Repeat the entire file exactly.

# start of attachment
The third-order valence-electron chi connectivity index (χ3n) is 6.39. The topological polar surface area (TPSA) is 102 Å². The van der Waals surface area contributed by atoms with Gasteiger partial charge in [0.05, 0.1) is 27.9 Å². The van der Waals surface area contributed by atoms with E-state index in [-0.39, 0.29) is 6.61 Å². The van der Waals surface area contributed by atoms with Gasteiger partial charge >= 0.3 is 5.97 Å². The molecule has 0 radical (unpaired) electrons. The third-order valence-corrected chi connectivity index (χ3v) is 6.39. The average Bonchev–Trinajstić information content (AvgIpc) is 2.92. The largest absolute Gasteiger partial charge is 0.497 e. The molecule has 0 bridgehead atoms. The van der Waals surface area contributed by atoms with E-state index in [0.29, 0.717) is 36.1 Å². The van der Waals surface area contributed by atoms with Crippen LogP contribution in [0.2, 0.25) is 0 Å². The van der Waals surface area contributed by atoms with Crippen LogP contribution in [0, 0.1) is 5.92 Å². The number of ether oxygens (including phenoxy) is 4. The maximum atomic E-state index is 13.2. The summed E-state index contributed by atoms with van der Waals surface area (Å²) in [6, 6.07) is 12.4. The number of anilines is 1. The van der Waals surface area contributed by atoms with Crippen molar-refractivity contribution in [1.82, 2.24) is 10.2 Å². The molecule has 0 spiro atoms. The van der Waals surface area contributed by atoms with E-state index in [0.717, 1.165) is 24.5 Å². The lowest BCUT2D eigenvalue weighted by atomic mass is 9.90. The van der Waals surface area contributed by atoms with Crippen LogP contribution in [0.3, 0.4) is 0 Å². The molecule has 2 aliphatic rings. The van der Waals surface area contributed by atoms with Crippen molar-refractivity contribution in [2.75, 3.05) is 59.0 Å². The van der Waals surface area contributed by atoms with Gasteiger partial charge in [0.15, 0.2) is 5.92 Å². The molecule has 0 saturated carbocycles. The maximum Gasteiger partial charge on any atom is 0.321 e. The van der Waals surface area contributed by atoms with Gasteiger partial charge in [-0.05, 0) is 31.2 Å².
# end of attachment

The third-order valence-electron chi connectivity index (χ3n) is 6.39. The topological polar surface area (TPSA) is 102 Å². The van der Waals surface area contributed by atoms with Gasteiger partial charge in [0.05, 0.1) is 27.9 Å². The van der Waals surface area contributed by atoms with E-state index in [-0.39, 0.29) is 6.61 Å². The van der Waals surface area contributed by atoms with Gasteiger partial charge >= 0.3 is 5.97 Å². The molecule has 0 radical (unpaired) electrons. The third-order valence-corrected chi connectivity index (χ3v) is 6.39. The average Bonchev–Trinajstić information content (AvgIpc) is 2.92. The largest absolute Gasteiger partial charge is 0.497 e. The molecule has 0 bridgehead atoms. The van der Waals surface area contributed by atoms with E-state index in [0.29, 0.717) is 36.1 Å². The van der Waals surface area contributed by atoms with Crippen LogP contribution in [0.2, 0.25) is 0 Å². The van der Waals surface area contributed by atoms with Crippen LogP contribution in [0, 0.1) is 5.92 Å². The number of ether oxygens (including phenoxy) is 4. The maximum atomic E-state index is 13.2. The summed E-state index contributed by atoms with van der Waals surface area (Å²) in [6, 6.07) is 12.4. The number of anilines is 1. The van der Waals surface area contributed by atoms with Crippen molar-refractivity contribution in [1.82, 2.24) is 10.2 Å². The molecule has 0 spiro atoms. The van der Waals surface area contributed by atoms with E-state index in [0.717, 1.165) is 24.5 Å². The lowest BCUT2D eigenvalue weighted by atomic mass is 9.90. The van der Waals surface area contributed by atoms with Crippen LogP contribution in [0.3, 0.4) is 0 Å². The molecule has 2 aliphatic rings. The van der Waals surface area contributed by atoms with Crippen molar-refractivity contribution in [2.75, 3.05) is 59.0 Å². The van der Waals surface area contributed by atoms with Gasteiger partial charge in [0.15, 0.2) is 5.92 Å². The molecule has 0 saturated carbocycles. The maximum Gasteiger partial charge on any atom is 0.321 e. The van der Waals surface area contributed by atoms with Gasteiger partial charge in [-0.05, 0) is 31.2 Å².